How to solve this series-parallel connection?

Discussion in 'Homework Help' started by soumy, Dec 4, 2009.

  1. soumy

    Thread Starter New Member

    Dec 4, 2009
    7
    0
    please explain how to solve this kind of problem. where to start and what are the rules to be considered.

    [​IMG]
     
  2. Firestorm

    Senior Member

    Jan 24, 2005
    353
    0
    I would probably use mesh. Try to write down all of the mesh equations and I can check what you have. If you choose a different way (there are other ways), post that up here too so we can see.
    The idea is to get as many things related to each other as you can. Then you can simplify your equations and solve for the variables.
     
  3. Dave

    Retired Moderator

    Nov 17, 2003
    6,960
    140
    Can I suggest you start by having a look at our DC Network Analysis section. You will then have a better understanding of the different techniques available and your questions will be more focused and relevant to the problem in the OP.

    Dave
     
  4. soumy

    Thread Starter New Member

    Dec 4, 2009
    7
    0
    thank you! i'll post my solution when i'm done. :D thanks a lot!
     
  5. soumy

    Thread Starter New Member

    Dec 4, 2009
    7
    0
    Here's what I did, not sure about it though. I used mesh current method.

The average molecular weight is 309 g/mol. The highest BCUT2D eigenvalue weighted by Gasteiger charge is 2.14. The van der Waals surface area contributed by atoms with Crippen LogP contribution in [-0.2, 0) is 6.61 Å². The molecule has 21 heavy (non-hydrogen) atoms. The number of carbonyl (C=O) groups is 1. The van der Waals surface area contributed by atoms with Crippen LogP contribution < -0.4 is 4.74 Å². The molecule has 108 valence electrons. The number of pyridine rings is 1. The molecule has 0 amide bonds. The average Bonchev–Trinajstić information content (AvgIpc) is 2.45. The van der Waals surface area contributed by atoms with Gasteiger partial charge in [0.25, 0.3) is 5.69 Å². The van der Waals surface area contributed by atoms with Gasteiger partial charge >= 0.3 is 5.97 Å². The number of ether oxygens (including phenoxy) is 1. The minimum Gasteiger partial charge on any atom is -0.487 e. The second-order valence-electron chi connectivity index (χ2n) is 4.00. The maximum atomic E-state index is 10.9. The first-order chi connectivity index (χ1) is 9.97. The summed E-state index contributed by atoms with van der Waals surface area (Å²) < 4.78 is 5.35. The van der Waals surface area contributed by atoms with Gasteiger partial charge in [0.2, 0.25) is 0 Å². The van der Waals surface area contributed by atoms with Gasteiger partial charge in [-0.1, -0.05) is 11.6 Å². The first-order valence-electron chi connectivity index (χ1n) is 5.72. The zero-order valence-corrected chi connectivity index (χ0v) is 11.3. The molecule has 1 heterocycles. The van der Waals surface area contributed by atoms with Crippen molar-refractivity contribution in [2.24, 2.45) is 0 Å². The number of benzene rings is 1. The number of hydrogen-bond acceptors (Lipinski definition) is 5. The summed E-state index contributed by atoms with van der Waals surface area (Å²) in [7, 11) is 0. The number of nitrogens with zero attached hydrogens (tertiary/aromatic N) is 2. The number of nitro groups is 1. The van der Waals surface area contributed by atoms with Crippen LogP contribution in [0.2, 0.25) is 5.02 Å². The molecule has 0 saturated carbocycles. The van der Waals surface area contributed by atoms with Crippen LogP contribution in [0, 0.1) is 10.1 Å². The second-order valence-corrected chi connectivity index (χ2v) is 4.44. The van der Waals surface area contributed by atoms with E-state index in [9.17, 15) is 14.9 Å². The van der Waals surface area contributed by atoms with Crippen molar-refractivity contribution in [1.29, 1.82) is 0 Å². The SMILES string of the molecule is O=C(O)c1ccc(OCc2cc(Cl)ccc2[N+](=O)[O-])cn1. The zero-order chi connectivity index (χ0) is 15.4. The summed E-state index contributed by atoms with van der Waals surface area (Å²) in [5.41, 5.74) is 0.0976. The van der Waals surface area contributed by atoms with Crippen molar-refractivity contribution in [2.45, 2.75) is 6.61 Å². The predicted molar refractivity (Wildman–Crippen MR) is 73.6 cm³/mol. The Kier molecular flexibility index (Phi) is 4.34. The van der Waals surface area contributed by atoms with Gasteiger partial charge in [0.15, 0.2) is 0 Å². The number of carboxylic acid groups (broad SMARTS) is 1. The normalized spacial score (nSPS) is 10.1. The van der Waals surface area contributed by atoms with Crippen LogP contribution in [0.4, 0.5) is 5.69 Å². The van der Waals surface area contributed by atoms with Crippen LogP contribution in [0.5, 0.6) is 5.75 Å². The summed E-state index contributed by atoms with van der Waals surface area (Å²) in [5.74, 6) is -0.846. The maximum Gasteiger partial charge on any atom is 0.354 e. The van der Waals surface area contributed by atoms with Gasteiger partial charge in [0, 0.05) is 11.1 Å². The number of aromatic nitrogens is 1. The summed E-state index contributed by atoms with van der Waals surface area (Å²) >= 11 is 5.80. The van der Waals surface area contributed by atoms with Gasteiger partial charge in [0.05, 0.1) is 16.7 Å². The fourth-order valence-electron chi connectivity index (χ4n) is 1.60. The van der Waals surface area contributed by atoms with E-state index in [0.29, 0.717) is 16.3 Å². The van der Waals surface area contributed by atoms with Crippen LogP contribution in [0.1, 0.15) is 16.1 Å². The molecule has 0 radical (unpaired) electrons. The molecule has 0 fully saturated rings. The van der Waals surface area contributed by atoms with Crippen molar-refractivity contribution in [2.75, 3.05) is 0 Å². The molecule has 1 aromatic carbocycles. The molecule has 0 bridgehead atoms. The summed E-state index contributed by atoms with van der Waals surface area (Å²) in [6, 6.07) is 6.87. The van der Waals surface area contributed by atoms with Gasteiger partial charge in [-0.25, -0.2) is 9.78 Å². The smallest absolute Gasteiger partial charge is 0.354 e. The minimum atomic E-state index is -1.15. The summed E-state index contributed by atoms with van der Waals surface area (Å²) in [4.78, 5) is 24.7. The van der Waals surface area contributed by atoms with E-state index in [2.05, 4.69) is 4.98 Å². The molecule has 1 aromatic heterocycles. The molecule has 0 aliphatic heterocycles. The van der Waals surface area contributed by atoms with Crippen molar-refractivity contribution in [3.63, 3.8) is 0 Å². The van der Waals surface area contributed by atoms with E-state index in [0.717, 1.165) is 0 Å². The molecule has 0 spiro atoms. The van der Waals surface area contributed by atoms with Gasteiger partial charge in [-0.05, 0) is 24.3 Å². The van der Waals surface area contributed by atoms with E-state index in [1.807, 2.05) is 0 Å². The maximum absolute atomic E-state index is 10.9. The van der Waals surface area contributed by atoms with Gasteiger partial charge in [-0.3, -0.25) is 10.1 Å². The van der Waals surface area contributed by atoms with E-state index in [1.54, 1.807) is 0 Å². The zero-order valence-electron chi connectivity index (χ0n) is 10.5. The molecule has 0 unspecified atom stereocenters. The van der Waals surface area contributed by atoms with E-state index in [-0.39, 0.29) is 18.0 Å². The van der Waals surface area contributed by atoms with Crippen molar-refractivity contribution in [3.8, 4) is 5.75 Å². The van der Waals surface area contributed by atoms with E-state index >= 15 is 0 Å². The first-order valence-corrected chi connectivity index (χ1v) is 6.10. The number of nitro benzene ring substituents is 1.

I1 -> CURRENT THROUGH TOP LOOP (COUNTER-CLOCKWISE)
    I2 -> CURRENT THROUGH BOTTOM-LEFT LOOP (CLOCKWISE)
    I3 -> CURRENT THROUGH BOTTOM-RIGHT LOOP (CLOCKWISE)

    The equations I got:
    -15 + 42I1 - 24I3 = 0
    27I
    2 + 18I3 = 0
    12I
    3 + 24I1 = 0

    Solving, I got the following:
    I
    1 = 1/6
    R
    1 = 9
    V
    1 = 3/2

    12
    = 1/6
    R
    2 = 9
    V
    2 = 3/2

    I3
    = 1/2
    R
    3 = 24
    V
    3 = 12

    I4
    = 2/9
    R
    4 = 9
    V
    4 = 2

    I
    5 = 1/9
    R
    5 = 18
    V
    5 = 2

    I7
    = 1/3
    R
    7 = 18
    V
    7 = 6

    I need help, please check it.
     
  6. GetDeviceInfo

    Senior Member

    Jun 7, 2009
    1,571
    230
    because it's single source, I'd just reduce the circuit.

    - parallel R4 and R5
    - add in series to R7
    - parallel this with R3
    - add your series
    - calc your current flow
    - work back with voltage drops/currents
     
  7. soumy

    Thread Starter New Member

    Dec 4, 2009
    7
    0
    thanks! our prof. taught us that yesterday, too.
     
  8. zgozvrm

    Member

    Oct 24, 2009
    115
    2
    Or, just stick with good old Ohm's Law:

    1) R4 is in parallel with R5. Calculate and replace them with an equivalent resistance R8.

    2) R8 is in series with R7. Find the equivalent resistance R9 to replace them.

    3) R9 is in parallel with R3. Replace with equiv. resist. R10.

    4) R1, R10, and R2 are all in series.

    5) From here, you can calculate R(total) and I(total)

    6) Working backwards, you can find all the missing values:

    7) I1 = I10 = I2 = I(total), so now find V1, V10, & V2

    8) R10 represents the parallel connection of R3 and R9, therefore, V3 = V9 = V10. Now find their currents (I3 and I9)

    Continue until you're back to the original 7 resistors.
     
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